The aroma of this one is very much in the cucumber department with a few floral hints around it. At first sip, it’s very sweet, but then that cucumber-y notes start creeping up along the sides of the tongue and after just a few sips, I’ve got a strong aftertaste going on, reminding me a bit of the flavour you get if you take a sip of water just after having woken up. For some reason that just always taste a bit weird. The more I think about this one, the more I feel it has a metallic sort of tinge to it. Perhaps there is a smidge of nuts at the very, very top of the flavour, but not very much. Certainly not nearly enough to fit my idea of what I want it to taste like.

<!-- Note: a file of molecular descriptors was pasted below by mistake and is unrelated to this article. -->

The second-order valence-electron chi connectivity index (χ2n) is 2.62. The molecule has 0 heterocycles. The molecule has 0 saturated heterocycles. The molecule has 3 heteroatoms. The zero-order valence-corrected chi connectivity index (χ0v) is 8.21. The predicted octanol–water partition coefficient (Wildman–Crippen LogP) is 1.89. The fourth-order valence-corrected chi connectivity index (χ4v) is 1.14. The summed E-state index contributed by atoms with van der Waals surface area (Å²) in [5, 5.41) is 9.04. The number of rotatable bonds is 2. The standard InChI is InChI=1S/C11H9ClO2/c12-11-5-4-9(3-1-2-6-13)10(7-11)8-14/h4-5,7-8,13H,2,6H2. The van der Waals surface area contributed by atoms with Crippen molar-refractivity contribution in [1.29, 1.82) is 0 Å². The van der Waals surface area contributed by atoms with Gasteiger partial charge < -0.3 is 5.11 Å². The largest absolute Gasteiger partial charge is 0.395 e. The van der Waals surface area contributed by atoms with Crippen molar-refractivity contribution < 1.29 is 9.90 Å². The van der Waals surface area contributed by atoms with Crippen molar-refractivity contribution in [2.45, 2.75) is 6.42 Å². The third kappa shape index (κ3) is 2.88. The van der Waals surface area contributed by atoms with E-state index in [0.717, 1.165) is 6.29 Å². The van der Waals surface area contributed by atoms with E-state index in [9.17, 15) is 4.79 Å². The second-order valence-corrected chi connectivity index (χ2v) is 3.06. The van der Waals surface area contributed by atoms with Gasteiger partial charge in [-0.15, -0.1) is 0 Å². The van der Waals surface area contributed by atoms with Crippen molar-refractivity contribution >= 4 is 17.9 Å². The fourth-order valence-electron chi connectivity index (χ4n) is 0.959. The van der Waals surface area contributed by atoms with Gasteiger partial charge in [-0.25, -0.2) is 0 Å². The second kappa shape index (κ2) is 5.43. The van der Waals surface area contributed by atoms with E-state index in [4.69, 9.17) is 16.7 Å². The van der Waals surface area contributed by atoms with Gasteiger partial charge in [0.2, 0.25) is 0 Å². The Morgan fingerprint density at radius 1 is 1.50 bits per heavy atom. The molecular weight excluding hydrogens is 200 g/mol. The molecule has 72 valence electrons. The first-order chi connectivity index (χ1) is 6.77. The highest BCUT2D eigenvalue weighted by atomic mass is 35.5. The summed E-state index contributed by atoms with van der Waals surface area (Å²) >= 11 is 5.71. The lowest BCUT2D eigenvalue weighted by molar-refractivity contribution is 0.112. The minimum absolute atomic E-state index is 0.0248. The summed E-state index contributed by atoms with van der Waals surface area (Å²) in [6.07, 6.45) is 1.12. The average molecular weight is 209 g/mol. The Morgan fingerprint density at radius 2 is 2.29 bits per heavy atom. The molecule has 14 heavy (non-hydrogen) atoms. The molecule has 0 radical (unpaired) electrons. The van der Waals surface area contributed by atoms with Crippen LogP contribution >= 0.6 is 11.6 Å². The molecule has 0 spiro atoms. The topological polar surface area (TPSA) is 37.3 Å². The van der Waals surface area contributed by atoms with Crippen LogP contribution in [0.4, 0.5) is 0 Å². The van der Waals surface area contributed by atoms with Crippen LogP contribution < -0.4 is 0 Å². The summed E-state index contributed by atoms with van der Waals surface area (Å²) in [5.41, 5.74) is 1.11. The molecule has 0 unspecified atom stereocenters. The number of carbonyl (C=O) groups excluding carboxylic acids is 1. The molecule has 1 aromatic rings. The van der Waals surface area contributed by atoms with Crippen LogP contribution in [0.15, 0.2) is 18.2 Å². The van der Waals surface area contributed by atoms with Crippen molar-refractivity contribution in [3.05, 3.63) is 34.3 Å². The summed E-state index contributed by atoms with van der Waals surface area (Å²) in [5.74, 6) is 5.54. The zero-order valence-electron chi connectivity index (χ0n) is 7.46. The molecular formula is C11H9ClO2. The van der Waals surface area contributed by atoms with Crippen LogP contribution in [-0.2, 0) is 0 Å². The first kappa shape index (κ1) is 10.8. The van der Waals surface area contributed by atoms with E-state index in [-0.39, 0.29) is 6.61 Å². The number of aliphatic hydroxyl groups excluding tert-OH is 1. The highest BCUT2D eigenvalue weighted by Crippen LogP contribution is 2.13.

But on a positive side, it’s a decupboarding. We are drinking down the stash!
Now for the handful of other BMD samples I’ve got… I’ll finish this one off first though. It may not be anything particularly great, but it’s drinkable, which is more than I could say of the Sawadee.
OH! And I forgot to mention that yesterday’s expedition for bridal equipment was a success, and if anybody is interested in seeing a picture of the dress I chose, may add me on Livejournal or Dreamwidth (ask me for username) if they have an account there, and I’ll show you. Can’t do it here, because the boyfriend creature sometimes looks, and as far as he’s concerned, it’s a state secret. :D
Okay, this one comes with a couple of reservations. 1) I don’t much like regular Darjeeling, no matter which flush. As a region, it’s wildly overrated in my opinion. 2) This looks more like a black tea than a green tea to me. 3) I’ve had a green tea of this brand before and it was UNBELIEVABLY bitter no matter how low the temperature or short the steep. It may have been caused by the additives that it was flavoured with, but frankly that sort of thing leaves a scar on a person.